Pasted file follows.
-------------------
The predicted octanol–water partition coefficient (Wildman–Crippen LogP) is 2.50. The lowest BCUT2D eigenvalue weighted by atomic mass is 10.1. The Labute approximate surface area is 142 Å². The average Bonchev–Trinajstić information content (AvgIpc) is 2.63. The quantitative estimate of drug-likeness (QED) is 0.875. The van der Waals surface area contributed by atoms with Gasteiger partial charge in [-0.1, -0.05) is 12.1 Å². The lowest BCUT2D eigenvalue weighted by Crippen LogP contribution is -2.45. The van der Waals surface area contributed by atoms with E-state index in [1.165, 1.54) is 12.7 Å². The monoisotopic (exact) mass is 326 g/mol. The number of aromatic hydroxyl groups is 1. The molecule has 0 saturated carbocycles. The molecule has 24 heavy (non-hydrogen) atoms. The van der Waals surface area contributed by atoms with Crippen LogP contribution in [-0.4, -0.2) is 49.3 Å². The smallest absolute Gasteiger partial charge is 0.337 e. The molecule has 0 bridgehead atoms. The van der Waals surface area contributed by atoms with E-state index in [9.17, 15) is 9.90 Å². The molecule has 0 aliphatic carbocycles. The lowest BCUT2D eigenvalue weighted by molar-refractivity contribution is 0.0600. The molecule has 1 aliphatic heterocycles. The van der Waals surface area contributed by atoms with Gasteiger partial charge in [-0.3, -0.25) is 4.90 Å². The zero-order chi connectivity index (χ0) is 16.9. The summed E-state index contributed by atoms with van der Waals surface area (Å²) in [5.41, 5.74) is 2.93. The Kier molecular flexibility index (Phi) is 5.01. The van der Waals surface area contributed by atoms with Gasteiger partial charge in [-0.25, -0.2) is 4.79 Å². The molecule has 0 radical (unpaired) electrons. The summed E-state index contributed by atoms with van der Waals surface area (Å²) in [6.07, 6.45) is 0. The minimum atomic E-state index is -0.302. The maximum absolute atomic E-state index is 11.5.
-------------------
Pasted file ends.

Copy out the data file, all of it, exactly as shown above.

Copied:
The predicted octanol–water partition coefficient (Wildman–Crippen LogP) is 2.50. The lowest BCUT2D eigenvalue weighted by atomic mass is 10.1. The Labute approximate surface area is 142 Å². The average Bonchev–Trinajstić information content (AvgIpc) is 2.63. The quantitative estimate of drug-likeness (QED) is 0.875. The van der Waals surface area contributed by atoms with Gasteiger partial charge in [-0.1, -0.05) is 12.1 Å². The lowest BCUT2D eigenvalue weighted by Crippen LogP contribution is -2.45. The van der Waals surface area contributed by atoms with E-state index in [1.165, 1.54) is 12.7 Å². The monoisotopic (exact) mass is 326 g/mol. The number of aromatic hydroxyl groups is 1. The molecule has 0 saturated carbocycles. The molecule has 24 heavy (non-hydrogen) atoms. The van der Waals surface area contributed by atoms with Crippen LogP contribution in [-0.4, -0.2) is 49.3 Å². The smallest absolute Gasteiger partial charge is 0.337 e. The molecule has 0 bridgehead atoms. The van der Waals surface area contributed by atoms with E-state index in [9.17, 15) is 9.90 Å². The molecule has 0 aliphatic carbocycles. The lowest BCUT2D eigenvalue weighted by molar-refractivity contribution is 0.0600. The molecule has 1 aliphatic heterocycles. The van der Waals surface area contributed by atoms with Gasteiger partial charge in [-0.3, -0.25) is 4.90 Å². The zero-order chi connectivity index (χ0) is 16.9. The summed E-state index contributed by atoms with van der Waals surface area (Å²) in [5.41, 5.74) is 2.93. The Kier molecular flexibility index (Phi) is 5.01. The van der Waals surface area contributed by atoms with Gasteiger partial charge in [-0.25, -0.2) is 4.79 Å². The molecule has 0 radical (unpaired) electrons. The summed E-state index contributed by atoms with van der Waals surface area (Å²) in [6.07, 6.45) is 0. The minimum atomic E-state index is -0.302. The maximum absolute atomic E-state index is 11.5.